Published in The Courier March 19, 2003
reprinted with permission
Developer drops Highland Croft plans
By LYN BIXBY, Courier Staff
LITTLETON—Local demolition permits were signed this week for the Highland Croft estate, which is under option to a Home Depot developer. But at the same time federal officials warned that destruction of potentially historic buildings could jeopardize plans for the site.
The words of caution came from the Army Corps of Engineers in a letter Friday to Robert Bourgeois of Gilford, whose Highland Croft Realty LLC owns the property.
“I hope you will consider the matter carefully before proceeding further as doing so may prevent us from issuing you a Corps of Engineers permit necessary to develop the property, should you need one,” said the letter signed by Christine Godfrey, chief of the regulatory division. “Since there are waters of the U.S. and adjacent wetlands on your site… you may well need to obtain a Corps permit.”
Godfrey’s letter was triggered by an alert from James McConaha, the state historic preservation officer and the director of the N.H. Division of Historical Resources.
“The buildings to be demolished include an architecturally significant White Mountains turn-of-the-century summer cottage, a matched pair of barns, a farmhouse and other structures,” he wrote Godfrey in a letter Thursday. “It is the initial judgement of the New Hampshire Division of Historical Resources, the State Historic Preservation Office, that these buildings are likely eligible for listing on the National Register of Historic Places.”
McConaha’s letter was also sent to the Federal Highway Administration, which could be involved in traffic-related issues at the site, which is adjacent to the Interstate 93 interchange at Exit 43.
If plans to develop the property require any federal oversight, approvals or permits, he said a review would be required by Section 106 of the National Historic Preservation Act of 1966.
The demolition permits that were signed Monday by Town Manager Jason Hoch also referred to the act.
Hoch attached two conditions to the permits:
- “The applicant must meet with the town manager and fire chief to review specific preservation, salvage and/or demolition plans prior to the beginning of such work.”
- “The applicant shall ensure that all actions… are consistent with the National Historic Preservation Act of 1966 or that any demolition plans and anticipated future use are not subject to any conditions of the act.”
Hoch said the second condition was advisory.
A Section 106 review, he said, would most likely force preservation of some buildings or steps to mitigate their loss.
“It doesn’t completely protect the buildings,” Hoch said, “but it raises the bar of at least you have to acknowledge they exist and come up with a plan of how to offset that impact. It just means there’s a higher level of scrutiny.”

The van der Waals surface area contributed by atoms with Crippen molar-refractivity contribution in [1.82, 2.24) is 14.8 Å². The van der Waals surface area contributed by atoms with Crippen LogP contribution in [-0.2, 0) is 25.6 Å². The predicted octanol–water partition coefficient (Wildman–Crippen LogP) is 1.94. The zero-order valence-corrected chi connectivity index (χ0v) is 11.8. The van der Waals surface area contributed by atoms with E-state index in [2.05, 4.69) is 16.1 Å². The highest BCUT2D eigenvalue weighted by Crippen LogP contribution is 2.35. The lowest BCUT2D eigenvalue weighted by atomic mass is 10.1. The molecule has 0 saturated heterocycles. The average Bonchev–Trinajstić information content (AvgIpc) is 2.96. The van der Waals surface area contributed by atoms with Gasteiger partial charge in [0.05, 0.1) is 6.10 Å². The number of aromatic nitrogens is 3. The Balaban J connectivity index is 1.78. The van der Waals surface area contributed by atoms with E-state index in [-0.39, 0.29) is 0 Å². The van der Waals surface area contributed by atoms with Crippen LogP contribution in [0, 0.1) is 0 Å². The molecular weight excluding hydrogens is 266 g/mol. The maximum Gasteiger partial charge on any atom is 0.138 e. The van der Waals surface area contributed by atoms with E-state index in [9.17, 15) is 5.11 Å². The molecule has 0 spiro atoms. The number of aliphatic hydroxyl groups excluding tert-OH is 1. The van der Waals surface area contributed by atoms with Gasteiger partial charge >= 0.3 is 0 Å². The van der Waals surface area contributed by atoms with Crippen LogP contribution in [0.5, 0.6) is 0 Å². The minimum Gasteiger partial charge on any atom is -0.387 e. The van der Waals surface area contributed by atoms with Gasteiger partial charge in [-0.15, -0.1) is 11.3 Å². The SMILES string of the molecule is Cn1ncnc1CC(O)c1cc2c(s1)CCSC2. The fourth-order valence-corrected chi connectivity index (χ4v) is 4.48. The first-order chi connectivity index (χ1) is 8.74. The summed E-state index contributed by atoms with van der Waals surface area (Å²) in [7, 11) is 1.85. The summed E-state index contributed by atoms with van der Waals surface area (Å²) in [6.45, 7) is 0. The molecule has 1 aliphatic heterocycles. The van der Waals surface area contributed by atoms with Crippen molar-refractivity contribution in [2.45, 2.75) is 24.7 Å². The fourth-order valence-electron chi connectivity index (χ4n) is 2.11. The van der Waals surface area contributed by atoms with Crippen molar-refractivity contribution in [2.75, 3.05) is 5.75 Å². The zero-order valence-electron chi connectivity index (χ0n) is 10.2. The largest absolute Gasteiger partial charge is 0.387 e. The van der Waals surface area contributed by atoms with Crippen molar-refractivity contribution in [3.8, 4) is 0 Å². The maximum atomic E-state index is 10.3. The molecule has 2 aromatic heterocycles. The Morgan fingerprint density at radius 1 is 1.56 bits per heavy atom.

Hoch had considered another condition, requiring the developer to delay demolition until after all necessary local, state and federal approvals had been obtained. But Monday he said the federal Section 106 review would accomplish the same objective.
“They have the authority to do it, and it’s very clear that they have the authority,” he said. “My authority is unclear.”
Delaying demolition, he said, would provide time for interested people to pursue ways to save some of the buildings.
More than two dozen of them, including McConaha, gathered at the Community House Annex two weeks ago to talk about preservation after the history of the property was highlighted in a story in The Courier.
The Highland Croft estate is a former farm where William B. Dickson, a steel industry executive from Pittsburgh, built a distinctive stone summer home in 1911. A Massachusetts developer, Robert MacPherson, who has built a number of Home Depot stores, is paying $10,000 a month on an option to buy the property, which is zoned commercial and encompasses 44 acres off Route 18 by Exit 43.
Home Depot officials have said they plan to put a store in the Littleton area, and Andy Smith of Peabody & Smith Realty has said the Highland Croft property, which is in a commercial zone, is the leading contender.
Smith was at the preservation meeting two weeks ago that was organized by Amy Paul of Bethlehem and Jeff Richards, a teacher at Littleton High School. Within days they had created a Web site and a steering committee.
Since then, Richards said Monday, he has spent a lot of time on the telephone, contacting officials at Home Depot to talk about preserving some of the buidings, and officials at U.S. Steel and the Smithsonian Institution in Washington, D.C. to talk about financial and other support.
“We’re saying we’re all for Home Depot,” he said. “We just want to work with Home Depot and help preserve the buildings, too.”
He said Dan Harr, Home Depot’s real estate manager in the company’s eastern region, appeared willing to work with his group.
But in an interview Monday, Harr said he is still trying to sort out the situation.
“The issue has gotten a little ahead of itself,” he said. “I just don’t understand the details of the property yet. We’re trying to understand the existing buildings and we’re conducting our due diligence.”